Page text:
Do you know how much a person who is working part-time in retail makes each month?
I crunched the numbers after reading an article this week.
Retail Part-Time Estimated Earnings Before Taxes:
Working 30 hours a week at $16 an hour is $1,920
For fewer hours, the pay drops even more for 25 hours it’s $1,600 and at 20 hours the monthly earnings bottoms to $880.
I don’t have to explain how a person would have a difficult time making ends meet on the earnings above. Looking at the numbers, a person would need to work two part-time jobs just to have a chance of paying their bills.
While obtaining my MBA, I took an international finance class. The professor was an odd fellow who was more focused on teaching us life lessons instead of how to hedge currencies.
He told us the most important thing to remember is “when you lose a competitive edge in a practice area it is time to get out.”
My grandmother had a saying, “It just doesn’t pay.” She used the saying as her defining criteria for eliminating unprofitable products or services sold at her business.
For retail workers, these small earnings just don’t pay. If my professor was still teaching, I imagine his advice would be, “working in retail has lost its competitive edge. Create or find another means of employment and income.”
We cannot continue to tell ourselves retail employment at 20 or even 30 hours a week is feasible for individuals at $10 or $11 or even $16 dollars an hour, because it’s not.
Before you argue we should mandate a higher hourly pay, continue reading as I am presenting a different viewpoint for discussion.
Retail employment has lost its competitive edge both for the employee and employer. We all know this model of employment has a reach an end point.
Tuesday evening, my son and I stopped by our mobile provider’s retail store. The store is located in one of the largest malls in Dallas. While we waited, the representative and I started talking about technology.
He mentioned the company was moving customers online and anticipated his job would last about 18 months. He’s a Gen Y, working on a second career. He has an accounting degree and encountered the same problem; entry level accounting positions are being automated too.
I’ve worked on all sides of the employment model as a corporate employee, as an executive for investor funded startup, and as a strategy consultant to companies.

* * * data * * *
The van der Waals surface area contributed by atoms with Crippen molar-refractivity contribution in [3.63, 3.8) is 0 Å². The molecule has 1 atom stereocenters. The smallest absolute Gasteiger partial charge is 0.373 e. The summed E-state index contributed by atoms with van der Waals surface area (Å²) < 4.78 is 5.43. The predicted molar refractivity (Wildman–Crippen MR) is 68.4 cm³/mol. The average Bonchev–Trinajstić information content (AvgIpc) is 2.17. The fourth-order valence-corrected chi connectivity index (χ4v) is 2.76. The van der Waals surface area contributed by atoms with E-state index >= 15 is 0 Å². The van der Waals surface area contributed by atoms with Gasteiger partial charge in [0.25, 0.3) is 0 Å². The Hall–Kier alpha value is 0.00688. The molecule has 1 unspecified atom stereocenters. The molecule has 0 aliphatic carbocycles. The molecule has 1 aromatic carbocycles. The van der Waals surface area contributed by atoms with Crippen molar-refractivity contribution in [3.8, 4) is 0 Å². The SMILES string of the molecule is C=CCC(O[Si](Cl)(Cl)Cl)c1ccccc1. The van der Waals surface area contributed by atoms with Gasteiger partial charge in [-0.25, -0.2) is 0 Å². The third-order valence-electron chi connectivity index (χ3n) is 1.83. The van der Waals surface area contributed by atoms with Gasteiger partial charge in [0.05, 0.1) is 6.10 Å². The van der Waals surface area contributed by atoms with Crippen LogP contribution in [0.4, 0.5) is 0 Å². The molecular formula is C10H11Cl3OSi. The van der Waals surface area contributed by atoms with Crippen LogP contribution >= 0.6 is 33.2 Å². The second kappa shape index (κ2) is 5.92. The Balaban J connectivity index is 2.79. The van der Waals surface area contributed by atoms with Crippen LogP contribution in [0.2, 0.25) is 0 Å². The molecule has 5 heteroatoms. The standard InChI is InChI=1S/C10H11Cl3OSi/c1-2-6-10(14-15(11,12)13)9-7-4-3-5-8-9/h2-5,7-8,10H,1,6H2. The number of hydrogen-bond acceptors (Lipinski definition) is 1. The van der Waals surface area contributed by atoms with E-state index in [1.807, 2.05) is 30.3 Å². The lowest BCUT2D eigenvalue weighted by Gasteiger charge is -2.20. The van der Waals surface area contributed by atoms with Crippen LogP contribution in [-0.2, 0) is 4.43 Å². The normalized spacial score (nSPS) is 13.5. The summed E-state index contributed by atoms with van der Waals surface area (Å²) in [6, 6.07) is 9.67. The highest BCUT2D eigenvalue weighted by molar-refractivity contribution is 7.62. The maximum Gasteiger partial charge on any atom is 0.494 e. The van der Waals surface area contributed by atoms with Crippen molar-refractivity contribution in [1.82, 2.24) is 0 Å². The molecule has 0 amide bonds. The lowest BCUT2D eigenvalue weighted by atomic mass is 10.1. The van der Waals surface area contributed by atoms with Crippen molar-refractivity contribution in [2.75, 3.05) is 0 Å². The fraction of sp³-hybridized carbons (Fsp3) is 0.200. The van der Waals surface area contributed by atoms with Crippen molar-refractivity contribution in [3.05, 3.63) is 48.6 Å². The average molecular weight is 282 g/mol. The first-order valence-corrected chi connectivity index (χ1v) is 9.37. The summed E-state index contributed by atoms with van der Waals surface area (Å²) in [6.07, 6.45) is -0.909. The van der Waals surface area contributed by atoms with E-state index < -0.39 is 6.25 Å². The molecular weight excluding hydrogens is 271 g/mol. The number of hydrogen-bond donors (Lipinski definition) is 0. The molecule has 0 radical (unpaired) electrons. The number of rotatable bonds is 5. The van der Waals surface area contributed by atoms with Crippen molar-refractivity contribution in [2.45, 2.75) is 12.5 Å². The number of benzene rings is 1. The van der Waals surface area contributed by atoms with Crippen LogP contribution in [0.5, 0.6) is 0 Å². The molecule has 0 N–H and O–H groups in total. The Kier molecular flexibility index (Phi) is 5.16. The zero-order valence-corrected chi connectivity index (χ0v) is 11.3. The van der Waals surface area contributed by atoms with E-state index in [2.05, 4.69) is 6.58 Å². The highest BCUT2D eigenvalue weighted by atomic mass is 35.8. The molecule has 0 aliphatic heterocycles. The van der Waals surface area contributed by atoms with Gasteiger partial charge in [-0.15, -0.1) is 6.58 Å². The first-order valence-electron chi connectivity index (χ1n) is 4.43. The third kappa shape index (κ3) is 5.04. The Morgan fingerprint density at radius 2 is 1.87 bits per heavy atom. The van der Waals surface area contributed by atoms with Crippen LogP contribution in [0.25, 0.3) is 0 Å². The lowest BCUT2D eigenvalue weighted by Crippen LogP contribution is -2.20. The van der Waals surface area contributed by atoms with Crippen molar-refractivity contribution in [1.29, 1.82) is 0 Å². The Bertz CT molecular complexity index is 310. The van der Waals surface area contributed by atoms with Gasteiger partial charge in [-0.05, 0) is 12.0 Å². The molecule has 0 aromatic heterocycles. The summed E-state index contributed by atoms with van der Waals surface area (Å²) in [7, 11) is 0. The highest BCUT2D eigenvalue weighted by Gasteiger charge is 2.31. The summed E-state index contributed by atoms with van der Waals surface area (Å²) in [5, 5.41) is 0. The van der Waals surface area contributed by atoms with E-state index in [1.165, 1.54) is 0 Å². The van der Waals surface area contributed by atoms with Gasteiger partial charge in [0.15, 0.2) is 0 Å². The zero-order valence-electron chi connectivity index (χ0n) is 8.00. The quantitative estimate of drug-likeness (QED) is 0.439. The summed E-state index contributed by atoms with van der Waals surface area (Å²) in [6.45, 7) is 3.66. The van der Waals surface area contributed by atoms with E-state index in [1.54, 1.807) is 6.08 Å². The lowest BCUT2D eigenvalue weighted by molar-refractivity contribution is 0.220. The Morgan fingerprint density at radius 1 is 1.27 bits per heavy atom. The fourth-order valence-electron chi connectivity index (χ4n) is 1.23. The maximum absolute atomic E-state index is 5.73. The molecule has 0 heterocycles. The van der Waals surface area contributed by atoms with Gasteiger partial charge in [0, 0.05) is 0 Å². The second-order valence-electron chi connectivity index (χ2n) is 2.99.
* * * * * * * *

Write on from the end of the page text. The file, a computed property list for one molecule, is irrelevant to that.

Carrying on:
When I worked as an employee at corporations which were massive, almost too big to move or innovate. In many ways, these large corporations are like universities teaching us specific employment and life skills while we worked in the “trenches.”
Taking the essence of one of my favorite quotes by Einstein, we cannot solve employment problems with the same thought process in which we created the jobs.
So, how do we retool and create a new employment model? This new model does not involve band-aid fixes. It must be different.
Article after article discusses the status of unhappy employees who earn lower wages, while companies seek more productivity from the business model.
What we expect and how we view each others’ responsibilities is changing. Retail employees know the old model is dissolving, they just don’t know where to go.
Nor do we know where to send them.
Each day I dig through the internet, call companies, and talk with people in different countries seeking insight on how to create training and develop new jobs now.
I imagine how our world will look in the future; I envision how retail will look when half or 75% of the employees are robots.
The representative I spoke with was very perceptive. He said, “Look the malls are dying. I’ve gotta to jump ahead.” He’s searching too and considering opening a drone repair shop. He’ll learn how to repair the drones from reverse engineering. I suggested to him, as he learns to repair drones post the information to YouTube to help others.
Creating new employment starts small, in the most unlikely of places; it starts from a desperate need to solve a problem.
Believing these jobs will magically appearing out of a black top hat with the touch of a wand is ludicrous.
What are you doing to build the future of work and employment?